Remember all my PANIC TRAINING? Per usual, it turns out that Past Stimey is awesome and totally knew what she was doing. I ran all ten miles of the Reston 10-miler (minus 0.1-0.2 mile stretches at each of three water stations that I walked) and I did it in (just barely) under two hours and ten minutes, which is exactly what I’d hoped to do.
Side note: It’s funny that I call them “races,” considering that they are much more like “running events,” considering I ain’t racing nobody.
Except for myself, of course. I race that bitch hard.
So anywho, I was sidelined in the last week before the race by a particularly virulent cold. It arrived on Tuesday and I spent the next five days trying to sit perfectly still and willing myself to get better.
I was really worried, because under the best of situations, I was concerned that I wasn’t going to finish under the two-hour, fifteen-minute course limit. Inability to breathe or sneezing fits weren’t going to help me finish with the slim cushion I had.
Fortunately, I felt a LOT better by race day and even though I wasn’t at 100%, I probably ran at the same pace I would have if I hadn’t been sick. See, I wasn’t aiming for fast. I was aiming to finish.
(And I did. Woo!)
You know how some people run marathons and ultras and go for 15-mile runs like it ain’t no thang? Those people be hard core. I have a secret to tell you: Ten miles is really far to run. When I caught myself thinking, “Well, no matter what, worst case scenario, in another hour and a half, this will all be over,” it came home to me that ten miles is long.
I broke my run into little milestones, with the goal being to not think past the next one.
3 miles: I made it to the first water station! Break time!
3.1 miles: I ran a 5k!
3.33 miles: I’m a third of the way done!
4 miles: Almost halfway there!
5 miles: Really halfway there!
5.5 miles: Only a half mile until the next water station. A half mile is nothing.
6 miles: Water station!
6.2 miles: I just ran a 10k!
6.9 miles: Only a 5k to run. I can run a 5k any day.
7.2 miles: I want to walk. I really want to walk. I am not going to walk.
7.5 miles: This (aka, Desperation Sets In):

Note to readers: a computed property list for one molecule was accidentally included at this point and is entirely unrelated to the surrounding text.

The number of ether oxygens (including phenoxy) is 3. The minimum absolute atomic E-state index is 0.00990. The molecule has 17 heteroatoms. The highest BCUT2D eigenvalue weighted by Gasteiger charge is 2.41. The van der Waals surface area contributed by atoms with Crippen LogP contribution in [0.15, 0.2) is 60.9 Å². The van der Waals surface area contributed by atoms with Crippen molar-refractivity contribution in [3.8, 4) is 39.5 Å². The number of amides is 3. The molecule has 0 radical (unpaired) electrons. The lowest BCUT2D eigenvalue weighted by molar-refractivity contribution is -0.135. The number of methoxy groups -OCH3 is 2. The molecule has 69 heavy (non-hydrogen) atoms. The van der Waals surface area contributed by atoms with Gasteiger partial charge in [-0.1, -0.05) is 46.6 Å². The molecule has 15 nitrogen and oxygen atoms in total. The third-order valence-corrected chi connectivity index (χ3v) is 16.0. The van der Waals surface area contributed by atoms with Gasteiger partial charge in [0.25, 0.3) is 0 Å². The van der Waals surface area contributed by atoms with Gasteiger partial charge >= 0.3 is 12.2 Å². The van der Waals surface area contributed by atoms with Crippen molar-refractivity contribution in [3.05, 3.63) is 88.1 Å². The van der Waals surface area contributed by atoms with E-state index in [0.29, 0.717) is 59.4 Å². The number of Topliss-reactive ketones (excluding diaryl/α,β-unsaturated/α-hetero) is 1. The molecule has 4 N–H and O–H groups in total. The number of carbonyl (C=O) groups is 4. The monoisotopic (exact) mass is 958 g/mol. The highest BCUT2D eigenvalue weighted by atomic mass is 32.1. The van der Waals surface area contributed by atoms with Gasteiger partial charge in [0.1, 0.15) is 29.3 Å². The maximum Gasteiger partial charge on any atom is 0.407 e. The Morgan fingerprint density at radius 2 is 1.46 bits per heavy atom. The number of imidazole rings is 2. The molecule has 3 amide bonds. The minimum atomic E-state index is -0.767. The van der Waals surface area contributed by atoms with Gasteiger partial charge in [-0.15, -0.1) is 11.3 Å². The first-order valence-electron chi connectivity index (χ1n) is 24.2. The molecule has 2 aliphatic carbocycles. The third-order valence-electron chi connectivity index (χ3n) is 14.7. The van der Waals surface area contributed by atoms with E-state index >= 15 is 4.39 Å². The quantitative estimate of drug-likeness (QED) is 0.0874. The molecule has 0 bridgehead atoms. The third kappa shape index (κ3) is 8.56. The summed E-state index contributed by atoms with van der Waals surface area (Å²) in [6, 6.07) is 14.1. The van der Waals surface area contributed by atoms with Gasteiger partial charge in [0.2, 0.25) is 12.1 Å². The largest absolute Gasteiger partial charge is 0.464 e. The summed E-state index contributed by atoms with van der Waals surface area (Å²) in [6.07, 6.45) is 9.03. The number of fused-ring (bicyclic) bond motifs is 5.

8 miles: This is now officially the longest race I have ever run.
8.2 miles: Oh, thank God, the water stop that was supposed to be at mile 8.5 is early! THANK THE GOOD LORD! I will now take my short, sanctioned water-stop walk.
8.5 miles: According to the course elevation map, I just crested the last hill. Only one and a half miles to go—and they’re all downhill! Piece of motherfucking cake!
9 miles: Not a piece of cake. But only one mile. On a good day, I could hop one mile if I wanted to. (It’s no longer a good day.)
9.5 miles: This race is never going to end.
9.7ish miles: I can almost see the finish line, but the course takes a windy route down and around a turnaround and then back up a veeeery slight uphill that will almost kill me.
10 miles: I DID IT! Except that unless you run the very edge of a course, you are always going to run longer than the official distance. Only .2 miles to go. Not only can you do this, Stimey, but you should be able to speed up juuuust a smidge.
10.2 miles: FINISH LINE! I REALLY DID IT! VICTORY IS MINE! I AM AWESOME! Oh, shit. How far away is my car?
10.7 miles: I am at my car. It finally feels safe to stop moving.
Yeah, that was hard. I was just barely trained enough to run that. Also, why—when I did a lot of long runs with absolutely no foot pain—did I develop blisters at mile four during this race? I don’t understand that.
All said, I’m proud of me. I pushed myself and I met my goal. Now I know I can do it—and knowing that is worth every tenth of a mile I ran.